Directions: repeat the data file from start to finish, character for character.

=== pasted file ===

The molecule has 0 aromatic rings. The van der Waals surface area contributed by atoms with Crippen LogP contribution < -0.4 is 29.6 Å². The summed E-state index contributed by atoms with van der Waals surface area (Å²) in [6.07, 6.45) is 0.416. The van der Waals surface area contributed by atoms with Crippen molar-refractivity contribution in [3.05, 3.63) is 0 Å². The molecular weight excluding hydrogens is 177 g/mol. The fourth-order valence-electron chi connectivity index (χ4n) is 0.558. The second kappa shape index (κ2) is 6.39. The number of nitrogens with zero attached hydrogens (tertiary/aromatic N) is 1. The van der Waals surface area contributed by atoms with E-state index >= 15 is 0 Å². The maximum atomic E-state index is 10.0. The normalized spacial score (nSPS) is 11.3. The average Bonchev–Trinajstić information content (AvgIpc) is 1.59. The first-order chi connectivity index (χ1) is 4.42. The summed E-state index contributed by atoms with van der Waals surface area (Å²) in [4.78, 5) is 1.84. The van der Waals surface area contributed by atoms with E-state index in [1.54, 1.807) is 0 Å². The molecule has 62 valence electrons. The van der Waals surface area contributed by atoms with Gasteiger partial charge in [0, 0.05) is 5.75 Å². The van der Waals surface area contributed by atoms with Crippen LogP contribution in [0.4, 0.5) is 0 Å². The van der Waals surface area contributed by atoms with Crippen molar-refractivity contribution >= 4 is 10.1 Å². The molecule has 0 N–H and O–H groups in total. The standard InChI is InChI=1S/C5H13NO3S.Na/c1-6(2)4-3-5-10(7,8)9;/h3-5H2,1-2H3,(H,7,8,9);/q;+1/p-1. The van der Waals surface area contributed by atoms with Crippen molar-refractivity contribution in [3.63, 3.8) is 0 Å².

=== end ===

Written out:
The molecule has 0 aromatic rings. The van der Waals surface area contributed by atoms with Crippen LogP contribution < -0.4 is 29.6 Å². The summed E-state index contributed by atoms with van der Waals surface area (Å²) in [6.07, 6.45) is 0.416. The van der Waals surface area contributed by atoms with Crippen molar-refractivity contribution in [3.05, 3.63) is 0 Å². The molecular weight excluding hydrogens is 177 g/mol. The fourth-order valence-electron chi connectivity index (χ4n) is 0.558. The second kappa shape index (κ2) is 6.39. The number of nitrogens with zero attached hydrogens (tertiary/aromatic N) is 1. The van der Waals surface area contributed by atoms with E-state index >= 15 is 0 Å². The maximum atomic E-state index is 10.0. The normalized spacial score (nSPS) is 11.3. The average Bonchev–Trinajstić information content (AvgIpc) is 1.59. The first-order chi connectivity index (χ1) is 4.42. The summed E-state index contributed by atoms with van der Waals surface area (Å²) in [4.78, 5) is 1.84. The van der Waals surface area contributed by atoms with E-state index in [1.54, 1.807) is 0 Å². The molecule has 62 valence electrons. The van der Waals surface area contributed by atoms with Gasteiger partial charge in [0, 0.05) is 5.75 Å². The van der Waals surface area contributed by atoms with Crippen LogP contribution in [0.4, 0.5) is 0 Å². The van der Waals surface area contributed by atoms with Crippen molar-refractivity contribution >= 4 is 10.1 Å². The molecule has 0 N–H and O–H groups in total. The standard InChI is InChI=1S/C5H13NO3S.Na/c1-6(2)4-3-5-10(7,8)9;/h3-5H2,1-2H3,(H,7,8,9);/q;+1/p-1. The van der Waals surface area contributed by atoms with Crippen molar-refractivity contribution in [3.63, 3.8) is 0 Å².